“This is a transitional government,” Añez told CNN. “Obviously, as soon as we can, we will call general elections so the Bolivian people can have a president elected by us in a democratic manner.”

Protests break out in protest of Añez’s declaration.

Protests broke out in La Paz, Bolivia’s main city, to oppose Añez’s presidency. The demonstrators were confronted by riot police who used tear gas while they retaliated with smoking containers and rocks. Morales, who is Bolivia’s first indigenous president, insisted those who opposed Añez were his supporters and a part of anti-colonial struggle. 

“We energetically condemn the coup d’etat in Bolivia, perpetrated by the army and oligarchs opposed to the government of our brother President Evo Morales,” said Rigoberta Menchu, an indigenous rights activist said. 

Although Morales did benefit indigenous folks by reducing poverty rates, he rewrote Bolivia’s laws to run for a second term and then did so a third time claiming his first term did not count. He would reign for 14 years the longest in Bolivia’s presidential history. Many felt he was becoming increasingly authoritarian despite some wins for indigenous peoples. 

Indigenous folks have a right to concerned about an Añez presidency.

“This coup d’etat that has triggered the death of my Bolivian brothers is a political and economic plot that came from the US,” Morales said.

Although Morales may not have been best for Bolivia, detractors of Añez have valid concerns as well. The conservative is married to the leader of a “Colombian conservative party with historic ties to paramilitary groups,” according to The Nation. 

“The potential return of a conservative government after Morales’ 14-year rule has brought with it a resurgence of a virulent strain of anti-indigenous hatred with deep roots in Bolivia, reminiscent of the country’s ‘gas wars,'” the publication notes. “The toppling of Morales’s government threatens a potential return to anti-indigenous violence.”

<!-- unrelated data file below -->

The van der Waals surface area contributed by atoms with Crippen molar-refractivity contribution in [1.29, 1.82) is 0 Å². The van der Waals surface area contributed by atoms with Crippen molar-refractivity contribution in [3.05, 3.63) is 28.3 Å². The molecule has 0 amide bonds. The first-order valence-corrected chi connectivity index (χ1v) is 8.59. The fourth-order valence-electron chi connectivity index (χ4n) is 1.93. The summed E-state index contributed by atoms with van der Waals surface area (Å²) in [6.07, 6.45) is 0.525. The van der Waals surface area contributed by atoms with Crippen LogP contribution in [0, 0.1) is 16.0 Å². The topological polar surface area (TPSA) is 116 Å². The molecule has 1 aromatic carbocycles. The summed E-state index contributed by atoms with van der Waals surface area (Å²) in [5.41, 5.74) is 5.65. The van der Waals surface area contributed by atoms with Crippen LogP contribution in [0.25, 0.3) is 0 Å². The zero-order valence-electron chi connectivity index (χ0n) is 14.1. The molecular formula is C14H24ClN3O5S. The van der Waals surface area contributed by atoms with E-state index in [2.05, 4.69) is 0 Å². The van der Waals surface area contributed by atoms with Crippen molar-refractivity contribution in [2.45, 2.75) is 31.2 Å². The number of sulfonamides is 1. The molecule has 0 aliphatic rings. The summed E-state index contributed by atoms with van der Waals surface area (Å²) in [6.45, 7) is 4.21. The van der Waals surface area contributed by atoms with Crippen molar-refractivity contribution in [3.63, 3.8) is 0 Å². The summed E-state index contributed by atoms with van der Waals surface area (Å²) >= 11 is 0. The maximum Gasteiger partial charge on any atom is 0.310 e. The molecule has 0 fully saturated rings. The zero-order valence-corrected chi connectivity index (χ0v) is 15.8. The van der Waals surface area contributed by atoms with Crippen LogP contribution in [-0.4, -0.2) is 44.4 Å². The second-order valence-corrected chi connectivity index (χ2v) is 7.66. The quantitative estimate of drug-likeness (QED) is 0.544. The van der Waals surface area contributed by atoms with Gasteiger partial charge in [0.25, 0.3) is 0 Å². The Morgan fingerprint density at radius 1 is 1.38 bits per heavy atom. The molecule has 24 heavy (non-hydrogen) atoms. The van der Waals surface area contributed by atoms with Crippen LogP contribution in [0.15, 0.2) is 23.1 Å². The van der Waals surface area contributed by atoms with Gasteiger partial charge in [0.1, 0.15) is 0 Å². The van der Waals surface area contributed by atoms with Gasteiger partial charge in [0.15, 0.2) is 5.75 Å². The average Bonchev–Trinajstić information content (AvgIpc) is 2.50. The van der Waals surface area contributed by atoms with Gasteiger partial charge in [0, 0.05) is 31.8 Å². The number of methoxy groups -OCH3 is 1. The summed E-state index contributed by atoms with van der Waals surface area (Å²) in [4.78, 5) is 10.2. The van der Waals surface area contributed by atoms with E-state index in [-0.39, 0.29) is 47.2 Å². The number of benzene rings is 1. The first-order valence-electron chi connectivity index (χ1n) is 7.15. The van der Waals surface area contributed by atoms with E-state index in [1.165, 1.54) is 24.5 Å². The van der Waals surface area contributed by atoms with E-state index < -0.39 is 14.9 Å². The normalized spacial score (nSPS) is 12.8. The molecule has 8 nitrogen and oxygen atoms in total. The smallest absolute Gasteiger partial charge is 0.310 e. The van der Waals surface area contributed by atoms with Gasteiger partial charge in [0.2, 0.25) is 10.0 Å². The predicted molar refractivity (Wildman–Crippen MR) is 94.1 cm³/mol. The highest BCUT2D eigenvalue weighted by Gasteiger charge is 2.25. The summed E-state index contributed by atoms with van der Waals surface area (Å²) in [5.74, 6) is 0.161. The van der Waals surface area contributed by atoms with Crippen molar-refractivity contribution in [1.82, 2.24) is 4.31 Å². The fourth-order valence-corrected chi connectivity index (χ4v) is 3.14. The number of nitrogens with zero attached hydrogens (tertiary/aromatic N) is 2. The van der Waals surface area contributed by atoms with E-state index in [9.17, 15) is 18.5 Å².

The United States and Bolivian officials recognize Añez.

The United States extended its support to the new government as did Bolivia’s military and courts.

“We will guarantee the security of the constitutional government,” Army General Orellana Centellas said in support of Añez. 

According to the New York Times, Añez’s presidency was backed by Bolivia’s Constitutional Court. United States Secretary of State Mike Pompeo issued a statement. 

“The United States applauds Bolivian Senator Jeanine Anez for stepping up as Interim President of State to lead her nation through this democratic transition, under the constitution of Bolivia and in accordance with the principles of the Inter-American Democratic Charter,” Pompeo said. 

“We look forward to working with the Organization of American States, Bolivia’s civilian constitutional institutions, and the Bolivian people as they prepare to hold free, fair elections as soon as possible. We call on all parties to protect democracy during the coming weeks and to refrain from violent acts against fellow citizens and their property.

 Whether Añez can garner support from political allies is unclear. Bolivians, on the other hand, have engaged in violent protests to defend their addled democracy, without their support any future candidate will have to face their ire.